Why Do the Digerati Use AIM, AOL’s Evil Instant Messenger Client?

My instant messenger use has been increasing again. So far, it hasn’t become a drain on my productivity, but I realize the risk is there and that’s why I scaled back my usage a while ago. In fact the connectivity makes me more productive in some ways. For instance I’ve been chatting online a lot more with a lot of the 1337 digerati who have been attending the conferences that I have been event blogging lately and have been getting a lot of great feedback on that idea.

I’ve noticed as I add more of these new uber-connected friends like Lee, Travis, Niall, Jason, Nick, Jason, Suw, Stowe, and Boris to my Trillian instant messaging client that many of the new contacts I’ve added are using AOL’s AIM as their preferred client. I didn’t get it at first… after all, this is a very ‘open web’ group, not usually people I’d expect to find hanging out in AOL’s walled garden. Why are they using AIM I kept asking? It turns out that iChat integration for their Macs is one of the biggest reasons.

Fair enough, but did you realize that everything you say while using AIM, AOL has the right to reproduce without your consent and owns any derivative works made from ‘the content’? Hmmm. I’m serious. Check it out.

I mean, we do read these things we click on and agree to when we sign up right?

Although you or the owner of the Content retain ownership of all right, title and interest in Content that you post to any AIM Product, AOL owns all right, title and interest in any compilation, collective work or other derivative work created by AOL using or incorporating this Content. In addition, by posting Content on an AIM Product, you grant AOL, its parent, affiliates, subsidiaries, assigns, agents and licensees the irrevocable, perpetual, worldwide right to reproduce, display, perform, distribute, adapt and promote this Content in any medium. You waive any right to privacy. You waive any right to inspect or approve uses of the Content or to be compensated for any such uses.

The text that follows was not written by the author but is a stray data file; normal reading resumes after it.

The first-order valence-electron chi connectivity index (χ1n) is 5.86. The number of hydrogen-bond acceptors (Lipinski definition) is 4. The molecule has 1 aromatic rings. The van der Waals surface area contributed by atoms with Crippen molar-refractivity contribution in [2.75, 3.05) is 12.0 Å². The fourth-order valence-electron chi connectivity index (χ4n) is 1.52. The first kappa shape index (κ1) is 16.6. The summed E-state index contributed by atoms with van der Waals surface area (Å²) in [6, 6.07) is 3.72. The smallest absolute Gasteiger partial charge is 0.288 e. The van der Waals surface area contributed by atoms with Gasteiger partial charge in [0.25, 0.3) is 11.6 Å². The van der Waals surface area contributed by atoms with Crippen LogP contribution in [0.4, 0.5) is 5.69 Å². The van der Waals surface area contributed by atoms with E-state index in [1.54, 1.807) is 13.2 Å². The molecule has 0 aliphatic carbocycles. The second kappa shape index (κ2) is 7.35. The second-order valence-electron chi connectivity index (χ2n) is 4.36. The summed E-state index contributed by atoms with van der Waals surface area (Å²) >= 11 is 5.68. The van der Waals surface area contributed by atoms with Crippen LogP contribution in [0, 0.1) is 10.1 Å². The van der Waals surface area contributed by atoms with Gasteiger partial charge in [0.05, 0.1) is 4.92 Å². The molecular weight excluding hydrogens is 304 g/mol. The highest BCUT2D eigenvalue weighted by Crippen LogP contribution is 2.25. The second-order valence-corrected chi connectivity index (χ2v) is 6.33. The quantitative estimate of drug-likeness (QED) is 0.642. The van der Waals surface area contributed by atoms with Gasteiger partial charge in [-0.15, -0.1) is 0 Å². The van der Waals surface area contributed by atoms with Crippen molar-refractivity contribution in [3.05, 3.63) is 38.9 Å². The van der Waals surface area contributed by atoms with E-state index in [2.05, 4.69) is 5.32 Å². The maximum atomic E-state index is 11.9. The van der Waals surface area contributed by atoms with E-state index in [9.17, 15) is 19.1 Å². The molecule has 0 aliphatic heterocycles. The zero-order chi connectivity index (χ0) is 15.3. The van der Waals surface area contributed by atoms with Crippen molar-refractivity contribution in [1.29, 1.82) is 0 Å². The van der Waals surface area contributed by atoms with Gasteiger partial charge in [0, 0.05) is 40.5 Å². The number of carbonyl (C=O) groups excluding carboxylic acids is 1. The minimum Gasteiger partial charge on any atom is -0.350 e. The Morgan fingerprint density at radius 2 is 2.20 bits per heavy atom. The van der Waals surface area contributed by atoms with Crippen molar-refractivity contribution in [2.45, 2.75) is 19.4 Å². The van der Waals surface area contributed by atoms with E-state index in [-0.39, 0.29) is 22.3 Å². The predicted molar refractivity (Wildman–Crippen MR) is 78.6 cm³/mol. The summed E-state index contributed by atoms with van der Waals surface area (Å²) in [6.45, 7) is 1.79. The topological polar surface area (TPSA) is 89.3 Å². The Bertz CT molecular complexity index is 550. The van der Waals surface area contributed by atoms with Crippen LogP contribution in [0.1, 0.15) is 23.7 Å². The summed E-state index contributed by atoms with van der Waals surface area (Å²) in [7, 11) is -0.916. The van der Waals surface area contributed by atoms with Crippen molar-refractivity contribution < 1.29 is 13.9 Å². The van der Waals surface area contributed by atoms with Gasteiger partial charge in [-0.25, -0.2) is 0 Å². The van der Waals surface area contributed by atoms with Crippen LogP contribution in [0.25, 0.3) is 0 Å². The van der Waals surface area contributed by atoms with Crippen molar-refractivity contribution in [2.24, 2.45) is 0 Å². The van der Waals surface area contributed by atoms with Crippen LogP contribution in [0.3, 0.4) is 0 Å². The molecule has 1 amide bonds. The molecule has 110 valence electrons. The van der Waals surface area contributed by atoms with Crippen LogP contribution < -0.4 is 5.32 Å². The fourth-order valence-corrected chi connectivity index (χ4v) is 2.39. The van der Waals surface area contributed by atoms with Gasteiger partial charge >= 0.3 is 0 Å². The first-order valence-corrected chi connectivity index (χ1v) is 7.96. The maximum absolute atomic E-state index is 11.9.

Now my blego isn’t nearly big enough to think that AOL is spending any time or money worrying about what I’m saying online, but it seems like folks should be aware of this at least and probably talking more about it.

I actually didn’t know this until today when Mobius posted about it over at Orthodox Anarchist. Are any of the other IM clients (MSN, Yahoo, ICQ, etc) terms of use different? Is this just the cost of doing business and using a mainstream and popular instant messaging client? Are contracts like this binding? If they steal your idea, can you sue them or have really waived your rights to privacy and ownership of your conversations and ideas?